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Golden Cosmos

The New Science of Building Baseball Superstars

“Sabermetrics” changed the national pastime. Now another technological revolution is transforming the game, for good or ill.

Christoph Hetzmannseder / Getty

Two Novels That Make Mental Illness Legible

Juliet the Maniac and Rabbits for Food use split perspectives and fractured timelines to illustrate how some disorders can threaten a person’s sense of self.

Kim Kardashian at the 2017 Forbes Women's Summit, in New York City
Dennis Van Tine / Star Max / IPx

The Books Briefing: Social Media for Bibliophiles

Your weekly guide to the best in books

A baby lies on its back in a man's lap.

The End of the Age of Paternity Secrets

A historian of fatherhood wonders whether the rapid embrace of consumer DNA testing will be seen as a positive development in the future.

A Moby-Dick–Inspired Memoir of Menopause

On a quest to make sense of what was happening to her body, the author Darcey Steinke sought guidance from female killer whales.

The Joy of Writing a Book With My Dad

For much of my life, he has told me we should work on a book together. When we finally did, it was more rewarding than I could have imagined.

What Lies Beneath

Burrow far below the planet’s surface, and even there, humanity has left its imprint.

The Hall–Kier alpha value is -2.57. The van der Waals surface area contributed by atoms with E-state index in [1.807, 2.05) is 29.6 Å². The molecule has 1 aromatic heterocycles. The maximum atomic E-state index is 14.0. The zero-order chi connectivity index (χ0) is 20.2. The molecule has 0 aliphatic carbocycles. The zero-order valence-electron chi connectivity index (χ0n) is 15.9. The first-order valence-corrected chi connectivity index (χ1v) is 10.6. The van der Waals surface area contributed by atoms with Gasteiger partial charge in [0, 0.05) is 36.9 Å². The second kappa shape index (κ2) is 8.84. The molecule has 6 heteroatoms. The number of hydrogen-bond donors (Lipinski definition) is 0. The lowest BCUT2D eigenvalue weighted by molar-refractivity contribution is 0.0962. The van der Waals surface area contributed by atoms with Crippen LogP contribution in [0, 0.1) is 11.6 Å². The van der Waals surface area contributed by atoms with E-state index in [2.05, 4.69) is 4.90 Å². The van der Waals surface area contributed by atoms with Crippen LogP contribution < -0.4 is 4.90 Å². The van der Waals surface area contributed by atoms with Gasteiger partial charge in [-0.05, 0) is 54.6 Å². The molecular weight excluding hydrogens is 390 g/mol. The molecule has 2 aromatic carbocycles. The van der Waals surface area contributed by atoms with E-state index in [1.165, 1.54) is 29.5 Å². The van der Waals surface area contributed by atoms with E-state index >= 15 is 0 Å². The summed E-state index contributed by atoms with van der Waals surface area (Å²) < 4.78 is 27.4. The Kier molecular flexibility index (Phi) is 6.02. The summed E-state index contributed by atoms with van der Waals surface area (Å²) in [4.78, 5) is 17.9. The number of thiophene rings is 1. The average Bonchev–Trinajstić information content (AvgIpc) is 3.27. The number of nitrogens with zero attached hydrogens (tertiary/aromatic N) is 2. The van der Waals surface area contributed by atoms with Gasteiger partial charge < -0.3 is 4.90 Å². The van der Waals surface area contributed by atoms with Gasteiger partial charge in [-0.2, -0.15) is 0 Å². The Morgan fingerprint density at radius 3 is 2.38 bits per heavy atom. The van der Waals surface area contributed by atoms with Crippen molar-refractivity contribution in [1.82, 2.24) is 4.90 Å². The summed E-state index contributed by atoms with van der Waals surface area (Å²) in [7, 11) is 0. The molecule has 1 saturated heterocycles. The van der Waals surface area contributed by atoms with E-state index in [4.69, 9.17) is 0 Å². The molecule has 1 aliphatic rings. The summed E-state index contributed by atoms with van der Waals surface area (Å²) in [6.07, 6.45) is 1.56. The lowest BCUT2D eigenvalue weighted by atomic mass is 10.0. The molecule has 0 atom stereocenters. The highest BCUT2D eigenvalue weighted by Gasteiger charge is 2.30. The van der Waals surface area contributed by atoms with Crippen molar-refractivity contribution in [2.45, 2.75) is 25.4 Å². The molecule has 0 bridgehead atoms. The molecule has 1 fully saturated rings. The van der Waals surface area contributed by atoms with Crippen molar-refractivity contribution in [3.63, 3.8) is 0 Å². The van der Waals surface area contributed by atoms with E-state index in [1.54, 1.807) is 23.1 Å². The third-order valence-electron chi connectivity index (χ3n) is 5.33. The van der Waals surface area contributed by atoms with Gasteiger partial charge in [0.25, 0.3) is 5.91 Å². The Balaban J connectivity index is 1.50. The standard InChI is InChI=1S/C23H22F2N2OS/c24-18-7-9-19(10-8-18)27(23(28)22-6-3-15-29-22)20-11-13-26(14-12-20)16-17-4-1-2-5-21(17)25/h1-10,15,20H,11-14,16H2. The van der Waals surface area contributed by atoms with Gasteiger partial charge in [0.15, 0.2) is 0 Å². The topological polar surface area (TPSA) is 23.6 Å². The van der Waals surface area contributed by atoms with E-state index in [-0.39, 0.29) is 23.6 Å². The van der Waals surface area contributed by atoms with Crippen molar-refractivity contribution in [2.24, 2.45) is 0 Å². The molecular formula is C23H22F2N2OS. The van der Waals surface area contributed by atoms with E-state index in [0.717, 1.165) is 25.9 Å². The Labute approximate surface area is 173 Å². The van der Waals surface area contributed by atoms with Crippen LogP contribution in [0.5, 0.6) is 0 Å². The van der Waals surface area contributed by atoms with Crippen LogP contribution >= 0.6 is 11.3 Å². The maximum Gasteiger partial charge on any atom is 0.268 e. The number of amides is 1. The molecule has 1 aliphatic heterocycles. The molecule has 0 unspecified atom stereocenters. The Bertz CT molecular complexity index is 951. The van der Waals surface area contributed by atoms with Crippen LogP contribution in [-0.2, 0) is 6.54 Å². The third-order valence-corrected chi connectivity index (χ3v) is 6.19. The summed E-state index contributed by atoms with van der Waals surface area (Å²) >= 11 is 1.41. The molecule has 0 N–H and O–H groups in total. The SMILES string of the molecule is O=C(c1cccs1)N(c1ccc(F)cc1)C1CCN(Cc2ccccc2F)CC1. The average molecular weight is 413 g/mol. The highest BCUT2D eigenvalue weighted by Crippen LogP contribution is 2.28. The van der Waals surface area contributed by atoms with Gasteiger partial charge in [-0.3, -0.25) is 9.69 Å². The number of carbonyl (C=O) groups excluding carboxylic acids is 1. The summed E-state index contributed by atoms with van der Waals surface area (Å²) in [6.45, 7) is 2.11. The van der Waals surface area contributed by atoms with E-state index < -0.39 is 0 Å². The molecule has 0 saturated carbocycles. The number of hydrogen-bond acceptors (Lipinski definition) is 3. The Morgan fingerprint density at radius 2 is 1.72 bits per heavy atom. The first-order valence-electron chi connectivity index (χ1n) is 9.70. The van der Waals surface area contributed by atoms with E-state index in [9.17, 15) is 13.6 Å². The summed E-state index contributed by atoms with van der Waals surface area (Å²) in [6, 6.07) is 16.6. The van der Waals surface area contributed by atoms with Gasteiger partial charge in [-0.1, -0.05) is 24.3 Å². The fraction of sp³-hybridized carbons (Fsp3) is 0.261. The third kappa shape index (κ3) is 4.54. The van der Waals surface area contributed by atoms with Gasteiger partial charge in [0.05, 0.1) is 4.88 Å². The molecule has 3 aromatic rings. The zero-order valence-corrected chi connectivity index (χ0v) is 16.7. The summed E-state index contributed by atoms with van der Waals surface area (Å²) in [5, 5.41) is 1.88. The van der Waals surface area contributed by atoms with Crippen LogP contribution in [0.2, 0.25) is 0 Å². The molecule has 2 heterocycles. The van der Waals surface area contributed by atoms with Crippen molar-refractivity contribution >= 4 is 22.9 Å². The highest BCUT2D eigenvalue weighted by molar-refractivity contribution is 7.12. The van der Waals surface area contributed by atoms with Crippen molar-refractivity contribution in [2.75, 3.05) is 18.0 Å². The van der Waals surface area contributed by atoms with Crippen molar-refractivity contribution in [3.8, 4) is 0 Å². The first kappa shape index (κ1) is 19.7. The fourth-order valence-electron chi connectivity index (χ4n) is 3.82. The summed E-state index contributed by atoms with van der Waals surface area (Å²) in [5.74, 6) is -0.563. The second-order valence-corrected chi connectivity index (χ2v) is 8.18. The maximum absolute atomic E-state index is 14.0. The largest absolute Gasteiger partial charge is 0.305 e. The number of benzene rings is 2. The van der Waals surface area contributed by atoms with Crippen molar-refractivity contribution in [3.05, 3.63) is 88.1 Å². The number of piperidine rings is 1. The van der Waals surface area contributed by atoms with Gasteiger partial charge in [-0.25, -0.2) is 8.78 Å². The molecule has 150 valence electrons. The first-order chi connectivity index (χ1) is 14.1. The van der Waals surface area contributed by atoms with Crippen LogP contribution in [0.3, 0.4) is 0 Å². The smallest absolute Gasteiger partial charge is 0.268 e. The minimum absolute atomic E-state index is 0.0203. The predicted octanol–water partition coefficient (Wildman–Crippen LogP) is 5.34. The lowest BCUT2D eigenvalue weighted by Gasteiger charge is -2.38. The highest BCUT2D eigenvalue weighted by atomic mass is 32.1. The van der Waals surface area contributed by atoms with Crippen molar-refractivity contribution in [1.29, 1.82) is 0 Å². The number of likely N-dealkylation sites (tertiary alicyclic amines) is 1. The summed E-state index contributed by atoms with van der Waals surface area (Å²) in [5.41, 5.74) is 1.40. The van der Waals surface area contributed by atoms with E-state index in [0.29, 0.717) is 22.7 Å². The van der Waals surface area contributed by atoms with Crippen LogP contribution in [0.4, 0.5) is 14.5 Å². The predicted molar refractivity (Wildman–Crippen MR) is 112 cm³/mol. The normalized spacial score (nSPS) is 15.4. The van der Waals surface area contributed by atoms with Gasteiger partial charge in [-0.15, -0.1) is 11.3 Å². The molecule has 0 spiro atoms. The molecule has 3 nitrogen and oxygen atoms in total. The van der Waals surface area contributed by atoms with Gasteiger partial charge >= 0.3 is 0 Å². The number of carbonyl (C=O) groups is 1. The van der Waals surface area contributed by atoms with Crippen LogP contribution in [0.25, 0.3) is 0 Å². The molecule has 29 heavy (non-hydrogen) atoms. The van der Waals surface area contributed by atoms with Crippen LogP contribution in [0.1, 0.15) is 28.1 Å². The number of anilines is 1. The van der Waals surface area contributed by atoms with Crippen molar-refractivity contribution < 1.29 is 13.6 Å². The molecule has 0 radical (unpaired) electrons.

Inside the Head of an Aging Serial Killer

A new story collection from Kim Young-ha complicates the trope of the relatable murderer and, in the process, puts the reader in a quandary.

Stories That Ask Whether Humans and Nature Were Always Incompatible

Karen Russell’s latest collection meditates on anxieties about mankind’s place in the world.

Shakespeare and Company

Elizabeth Winkler’s inquiry into Emilia Bassano’s possible role in the creation of Shakespeare’s work has prompted interest, enthusiasm, and dissent. Five responses expand the discussion.

Shakespeare Didn’t Write Alone

In step with the professional customs of his time, the bard collaborated with other playwrights throughout his career.

The Hidden Women Writers of the Elizabethan Theater

In Shakespeare’s time, women were actively engaged in the theater business—and their roles may well have extended to writing plays.

Shakespeare Wrote Insightfully About Women. That Doesn’t Mean He Was One.

To speculate about the authorship of Shakespeare’s plays is to pursue conspiracy theories—and in this case, to obscure a sea change in how directors, actors, and audiences understand his depiction of women.

Keep Questioning Shakespeare’s Identity

Debating the authorship of the bard’s plays can only expand appreciation for his work, a Shakespearean actor writes.

The Logical Gymnastics of Shakespeare Biography

The lack of information about the playwright’s private life makes it hard to dispute or even describe his identity. But people keep trying anyway.

A Novel That Weighs the Costs of Love and Motherhood

In Patsy, Nicole Dennis-Benn wrestles with the conflicting demands of family and autonomy for an undocumented woman in New York City.